Did you see the Vyopta survey from April 2022 with the headline stat that” 92 percent of Execs Don’t See Long-Term Future for Off-Camera Employees?” It was misleading and it did a poor job of unpacking the issue of why remote workers might actually be protecting themselves by leaving their video cameras off during meetings.
Executives Are Afraid You’ll Quit
Let’s start with this detail: “92 percent of U.S. executives report employees who are less engaged, either frequently on mute or don’t turn on their camera during virtual meetings, probably don’t have a long-term future at their company.”
Notice the report doesn’t say “they are at risk of being fired,” but rather “don’t have a long-term future at their company.” Executives aren’t threatening to fire anyone. They’re afraid you’re checked out and looking for a new job. Replacing employees is extremely expensive, and the so-called Great Resignation is no joke.
What about this detail? “93 percent of executives say employees who turn their camera off are generally less engaged in their work overall.”
This “lack of engagement” is not data. It’s how executives feel. Executives are making assumptions about employee behavior, not collecting data about what people are doing by, you know, asking them. Instead, “more than 2 in 5 executives (43 percent) suspect that employees who are on mute or off-camera entirely are browsing the internet or social media, texting or chatting (40 percent).”
Anyone who has been in an excessive number of meetings or who has high work demands knows that a meeting where you aren’t expected to contribute is a great time to get more important work done. But these executives wouldn’t know because they aren’t talking to their employees.
I have a few questions I’d like to ask executives.
Do Your Employees Know What’s Expected of Them in Meetings?
Have you communicated to employees your expectations for their engagement in meetings? Is an agenda required for every meeting? Do employees feel they can ask honest questions of a meeting organizer before a meeting to make sure that their attendance is both necessary and will add value?
Does Your Organization Hold Purposeful Meetings?
Are your employees expected to show up to meetings even when they don’t have any value to add or insight to gain? Do your teams have alternative ways to discuss and share information that isn’t in the form of a meeting, like shared documents for brainstorming, collaborating, and information distribution?
Is there a note-taker assigned to important meetings who summarizes the content of the meeting, distributes it, and follows up on assignments and action items that resulted from the meeting?
Did Your Employees Opt Into Remote Work?
When these employees who are leaving their cameras off and microphones muted during meetings first joined the organization, did they join knowing the job would be remote? Or did they become remote employees during the COVID-19 pandemic, and therefore did not opt into remote work? Are you penalizing them for their behavior in a part of the job that they did not know was a part of the job when they signed on, and perhaps, an area where your organization did not do a very good job of setting up people for success?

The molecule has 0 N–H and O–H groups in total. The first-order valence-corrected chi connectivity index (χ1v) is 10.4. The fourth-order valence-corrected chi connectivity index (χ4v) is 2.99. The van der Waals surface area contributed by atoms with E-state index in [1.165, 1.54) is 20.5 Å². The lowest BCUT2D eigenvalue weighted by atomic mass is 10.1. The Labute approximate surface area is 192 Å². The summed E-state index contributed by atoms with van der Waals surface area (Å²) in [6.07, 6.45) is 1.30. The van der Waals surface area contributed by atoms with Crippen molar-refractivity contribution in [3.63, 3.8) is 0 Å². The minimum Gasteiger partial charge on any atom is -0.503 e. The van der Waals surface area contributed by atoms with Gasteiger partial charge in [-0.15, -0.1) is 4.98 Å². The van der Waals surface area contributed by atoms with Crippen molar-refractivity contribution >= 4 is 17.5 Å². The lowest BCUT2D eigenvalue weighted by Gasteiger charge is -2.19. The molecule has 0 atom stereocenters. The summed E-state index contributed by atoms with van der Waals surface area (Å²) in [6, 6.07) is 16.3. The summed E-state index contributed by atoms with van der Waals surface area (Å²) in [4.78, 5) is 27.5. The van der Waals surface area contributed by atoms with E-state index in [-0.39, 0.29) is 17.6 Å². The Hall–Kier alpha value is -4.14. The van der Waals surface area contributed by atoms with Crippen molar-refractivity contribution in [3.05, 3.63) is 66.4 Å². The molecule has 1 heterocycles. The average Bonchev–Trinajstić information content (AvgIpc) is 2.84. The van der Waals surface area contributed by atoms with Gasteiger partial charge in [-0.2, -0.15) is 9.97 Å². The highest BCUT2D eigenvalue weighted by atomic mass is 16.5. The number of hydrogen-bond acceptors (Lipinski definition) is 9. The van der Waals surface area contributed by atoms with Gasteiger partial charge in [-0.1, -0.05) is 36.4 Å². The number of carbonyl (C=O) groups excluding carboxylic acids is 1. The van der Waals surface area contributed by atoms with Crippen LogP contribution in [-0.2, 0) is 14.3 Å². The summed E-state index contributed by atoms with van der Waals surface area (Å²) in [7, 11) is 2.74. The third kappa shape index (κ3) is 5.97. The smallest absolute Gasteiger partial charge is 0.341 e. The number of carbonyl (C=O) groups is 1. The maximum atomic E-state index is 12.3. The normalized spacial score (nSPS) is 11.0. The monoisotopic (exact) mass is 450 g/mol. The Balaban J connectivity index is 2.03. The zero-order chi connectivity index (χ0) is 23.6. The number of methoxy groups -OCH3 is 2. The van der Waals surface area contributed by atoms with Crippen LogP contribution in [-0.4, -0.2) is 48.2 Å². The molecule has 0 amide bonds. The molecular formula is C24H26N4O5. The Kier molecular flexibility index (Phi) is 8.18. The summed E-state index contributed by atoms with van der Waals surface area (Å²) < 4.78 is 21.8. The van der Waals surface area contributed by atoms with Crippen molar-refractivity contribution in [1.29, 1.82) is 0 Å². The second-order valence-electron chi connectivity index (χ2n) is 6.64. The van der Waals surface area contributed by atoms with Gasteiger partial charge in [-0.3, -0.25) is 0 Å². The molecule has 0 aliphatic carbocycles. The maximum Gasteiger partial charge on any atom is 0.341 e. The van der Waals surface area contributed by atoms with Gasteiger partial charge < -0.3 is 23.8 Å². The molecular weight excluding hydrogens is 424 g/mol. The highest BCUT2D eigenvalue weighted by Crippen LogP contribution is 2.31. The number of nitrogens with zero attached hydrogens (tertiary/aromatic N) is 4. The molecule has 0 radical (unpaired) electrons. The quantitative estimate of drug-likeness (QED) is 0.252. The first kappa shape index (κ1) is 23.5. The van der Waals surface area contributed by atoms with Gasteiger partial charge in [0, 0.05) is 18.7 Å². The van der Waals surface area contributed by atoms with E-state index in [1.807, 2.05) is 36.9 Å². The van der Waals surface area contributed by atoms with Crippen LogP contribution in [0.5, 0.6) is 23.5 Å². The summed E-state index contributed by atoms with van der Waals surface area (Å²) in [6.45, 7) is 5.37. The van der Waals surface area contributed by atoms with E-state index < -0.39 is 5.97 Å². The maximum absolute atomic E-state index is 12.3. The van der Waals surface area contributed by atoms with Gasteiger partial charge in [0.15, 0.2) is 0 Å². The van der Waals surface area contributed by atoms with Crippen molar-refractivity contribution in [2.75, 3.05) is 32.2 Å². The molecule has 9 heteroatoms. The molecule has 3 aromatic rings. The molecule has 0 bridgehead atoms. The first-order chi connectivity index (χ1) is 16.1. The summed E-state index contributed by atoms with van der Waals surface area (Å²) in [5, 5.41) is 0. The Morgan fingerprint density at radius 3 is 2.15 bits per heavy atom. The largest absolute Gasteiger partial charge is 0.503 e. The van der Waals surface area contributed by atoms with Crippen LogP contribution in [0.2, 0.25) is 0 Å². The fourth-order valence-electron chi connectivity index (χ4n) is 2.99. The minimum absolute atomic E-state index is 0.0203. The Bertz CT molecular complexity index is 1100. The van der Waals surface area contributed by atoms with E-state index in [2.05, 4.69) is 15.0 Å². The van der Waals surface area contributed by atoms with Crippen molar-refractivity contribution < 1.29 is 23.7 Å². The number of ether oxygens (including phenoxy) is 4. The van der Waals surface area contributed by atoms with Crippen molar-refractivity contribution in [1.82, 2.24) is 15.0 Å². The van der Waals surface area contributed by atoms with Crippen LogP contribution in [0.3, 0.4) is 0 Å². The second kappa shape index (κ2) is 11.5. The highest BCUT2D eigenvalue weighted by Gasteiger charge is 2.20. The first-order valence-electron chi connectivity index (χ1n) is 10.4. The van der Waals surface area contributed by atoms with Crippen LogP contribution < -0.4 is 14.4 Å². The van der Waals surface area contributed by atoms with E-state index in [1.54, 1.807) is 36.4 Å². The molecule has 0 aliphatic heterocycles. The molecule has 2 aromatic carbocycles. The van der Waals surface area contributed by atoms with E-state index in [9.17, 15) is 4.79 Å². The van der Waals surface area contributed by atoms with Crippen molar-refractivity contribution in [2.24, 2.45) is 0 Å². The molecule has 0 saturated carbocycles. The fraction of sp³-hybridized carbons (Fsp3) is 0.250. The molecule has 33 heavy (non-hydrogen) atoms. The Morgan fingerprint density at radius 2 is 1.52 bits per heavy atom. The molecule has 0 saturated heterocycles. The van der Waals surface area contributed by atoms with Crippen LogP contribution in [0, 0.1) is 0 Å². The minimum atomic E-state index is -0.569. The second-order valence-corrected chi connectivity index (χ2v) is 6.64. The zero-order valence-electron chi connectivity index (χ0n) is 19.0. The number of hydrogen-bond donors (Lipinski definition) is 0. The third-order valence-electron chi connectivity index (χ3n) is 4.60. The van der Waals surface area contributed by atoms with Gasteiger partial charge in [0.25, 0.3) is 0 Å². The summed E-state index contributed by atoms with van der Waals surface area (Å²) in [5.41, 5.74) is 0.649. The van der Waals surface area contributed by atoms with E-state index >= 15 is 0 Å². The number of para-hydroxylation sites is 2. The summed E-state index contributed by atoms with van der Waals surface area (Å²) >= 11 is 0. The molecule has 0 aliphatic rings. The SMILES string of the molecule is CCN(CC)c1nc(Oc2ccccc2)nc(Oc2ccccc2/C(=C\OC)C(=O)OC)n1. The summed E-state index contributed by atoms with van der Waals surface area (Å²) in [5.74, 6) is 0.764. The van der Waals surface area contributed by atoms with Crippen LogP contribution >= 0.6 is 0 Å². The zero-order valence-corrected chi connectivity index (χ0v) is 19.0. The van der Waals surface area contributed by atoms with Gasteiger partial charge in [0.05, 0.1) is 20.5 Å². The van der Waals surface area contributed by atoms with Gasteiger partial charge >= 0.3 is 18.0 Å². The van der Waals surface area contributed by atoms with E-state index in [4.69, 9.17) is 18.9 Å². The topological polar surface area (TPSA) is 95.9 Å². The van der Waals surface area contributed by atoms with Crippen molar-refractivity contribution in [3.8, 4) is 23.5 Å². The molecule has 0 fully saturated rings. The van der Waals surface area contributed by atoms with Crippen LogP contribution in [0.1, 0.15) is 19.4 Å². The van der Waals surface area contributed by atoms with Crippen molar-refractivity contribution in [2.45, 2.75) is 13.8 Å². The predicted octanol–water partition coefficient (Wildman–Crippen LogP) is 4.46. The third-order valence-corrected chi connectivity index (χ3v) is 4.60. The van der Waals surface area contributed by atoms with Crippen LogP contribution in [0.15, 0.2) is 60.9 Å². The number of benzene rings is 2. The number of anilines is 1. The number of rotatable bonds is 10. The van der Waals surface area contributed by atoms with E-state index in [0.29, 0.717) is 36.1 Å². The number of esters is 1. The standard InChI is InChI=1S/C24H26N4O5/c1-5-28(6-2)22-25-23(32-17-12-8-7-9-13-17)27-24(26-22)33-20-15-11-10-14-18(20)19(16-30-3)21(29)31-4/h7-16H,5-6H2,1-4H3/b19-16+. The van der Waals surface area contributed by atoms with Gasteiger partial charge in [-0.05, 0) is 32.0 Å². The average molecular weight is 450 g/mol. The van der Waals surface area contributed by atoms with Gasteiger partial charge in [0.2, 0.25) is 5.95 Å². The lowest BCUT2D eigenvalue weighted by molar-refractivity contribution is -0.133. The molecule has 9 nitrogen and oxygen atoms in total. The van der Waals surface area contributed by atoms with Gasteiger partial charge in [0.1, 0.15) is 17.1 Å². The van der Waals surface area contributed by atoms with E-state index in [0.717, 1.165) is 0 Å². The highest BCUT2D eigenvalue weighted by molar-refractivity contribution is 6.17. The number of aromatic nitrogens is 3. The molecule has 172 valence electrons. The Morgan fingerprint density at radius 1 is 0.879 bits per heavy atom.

Are Your Employees Burned Out?
Are your employees burning out? Did you know that according to a Pew Research report, 37 percent of remote employees are worn out by video conferencing technology at work, which is roughly one in every three workers?
Do you give employees adequate paid time off, including for parental leave? Do you and other management-level employees of the organization model how to take time off by not writing emails and answering business questions during your vacations, holidays, and sick days? Do all your workers get paid sick time?
Do You Actively Communicate Business Goals?
Do you actively and frequently communicate to employees what the goals and priorities for your organization are so that employees can push back on work that doesn’t effectively contribute to the business’s stated direction?
Are Your Employees Struggling With Care Issues?
Do your employees have adequate child care? Have you increased their wages sufficiently in light of the rising cost of child care, which has by one estimate risen by 41 percent during the COVID pandemic?
Whose Camera Is Off?
Whose camera is off? Who has muted themselves? Since you’re paying so much attention to employees who keep their cameras off during video calls, have you noticed whether they are people who are on average paid less for the same work as their white male counterparts? Are they people who have been discriminated against in the workplace and the U.S. legal system for their hairstyles? How many of them might be people with disabilities, whether those disabilities are visible or invisible? Would it ever occur to you that people may leave their cameras and microphones off to not be negatively judged for how they or their surroundings appear?
Where Is Your Empathy?
Have you been an empathetic employer and checked in on the health and mental wellbeing of your employees? Do employees feel comfortable speaking up about problems in the workplace? Is the workplace a safe place for people to let it be known when meetings are inefficient or when they would be better and more focused employees if they were allowed to skip nonessential meetings?
What Assumptions Are You Making?
Before you make any more assumptions, have you ever asked employees what they are doing when their cameras are off? Is it possible they are engaged, taking notes, looking up related information? Is it possible they are furiously trying to keep up with other work because they’re overworked and yet expected to attend meetings even when there is no clear purpose for their attendance?
Why don’t you just ask them?
Photo by charlesdeluvio on Unsplash